I had to know if my university diploma survived the fire. This was more than a feeling of sentimentality for me.
In order to stay in Papua New Guinea or any other country for any length of time, we need a visa from the country. (A visa in this case is authorization to enter the country, not a credit card.) To get a visa, we need a work permit. To get the PNG work permit, we need two documents of education, such college degrees or a high school diploma. PNG will not take transcripts. Period. They require the certificates.
So I went looking for my university diploma among the charred remains of the attic after the fire. I found it about three feet from where some plastic coolers had melted down from the flames. Which is more miraculous: the fact the paper survived, or that I found it?
I looked for my high school diploma as well, but I still couldn’t find it. I started the process of getting a replacement from the school, but I felt prompted to drive back to the house. The restoration company was there, packing out what they could of the attic. A pile of charred rubble sat at the foot of the attic ladder. I asked one of the women, “Have you seen a high school diploma?”
“Was it red?” She meant the protective cover.
Yes, it was red.
She went to a box and pulled it out. Like my university diploma, it was a little singed, but it was intact.
I thought then that I won’t ever again doubt that God will protect and provide the necessary paperwork for international travel. It so often bedevils missionaries, but I couldn’t imagine ever worrying about it again. Well, maybe I would someday, but not anytime soon.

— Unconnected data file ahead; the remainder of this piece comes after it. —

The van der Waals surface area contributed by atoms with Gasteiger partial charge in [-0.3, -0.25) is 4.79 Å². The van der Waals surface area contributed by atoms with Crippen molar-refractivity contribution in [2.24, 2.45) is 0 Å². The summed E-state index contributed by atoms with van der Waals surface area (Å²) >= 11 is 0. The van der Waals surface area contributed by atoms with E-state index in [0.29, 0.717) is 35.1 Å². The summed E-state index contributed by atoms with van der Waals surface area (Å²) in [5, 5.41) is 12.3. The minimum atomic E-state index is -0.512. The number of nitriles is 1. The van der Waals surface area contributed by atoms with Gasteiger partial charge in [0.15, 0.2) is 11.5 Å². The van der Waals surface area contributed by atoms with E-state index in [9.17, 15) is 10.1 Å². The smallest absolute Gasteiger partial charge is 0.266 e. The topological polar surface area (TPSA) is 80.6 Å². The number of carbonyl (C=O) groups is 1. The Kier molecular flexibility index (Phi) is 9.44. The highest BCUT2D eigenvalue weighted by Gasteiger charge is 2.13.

Shows what I know.
Debbie has her college diploma for one of her certificates, but lost her certificate for Life Coaching in the fire. At least, we think she did. We have gone through dozens of boxes that the restoration company packed looking for it. We never found it. Debbie called up the school asking for a replacement and they told her they send them out only once a month. That meant we had to wait a month. That month has come and gone. So has the first ten days of February. It still hasn’t arrived. We’re already getting behind in sending in paperwork so we can leave in August, and there’s not a thing I can do about it. That makes me very tense.
Yes, I believe God kept my diplomas safe, and I believe he helped me find them, but remembering that hasn’t helped. So I forced myself to remember that in the end, when all is said and done, this is not my ministry. It belongs to God. If the lack of a piece of paper throws all plans into chaos, it’s his problem. I’m just doing what I’m told to do.
(Update: the certificate came four days after writing this entry.)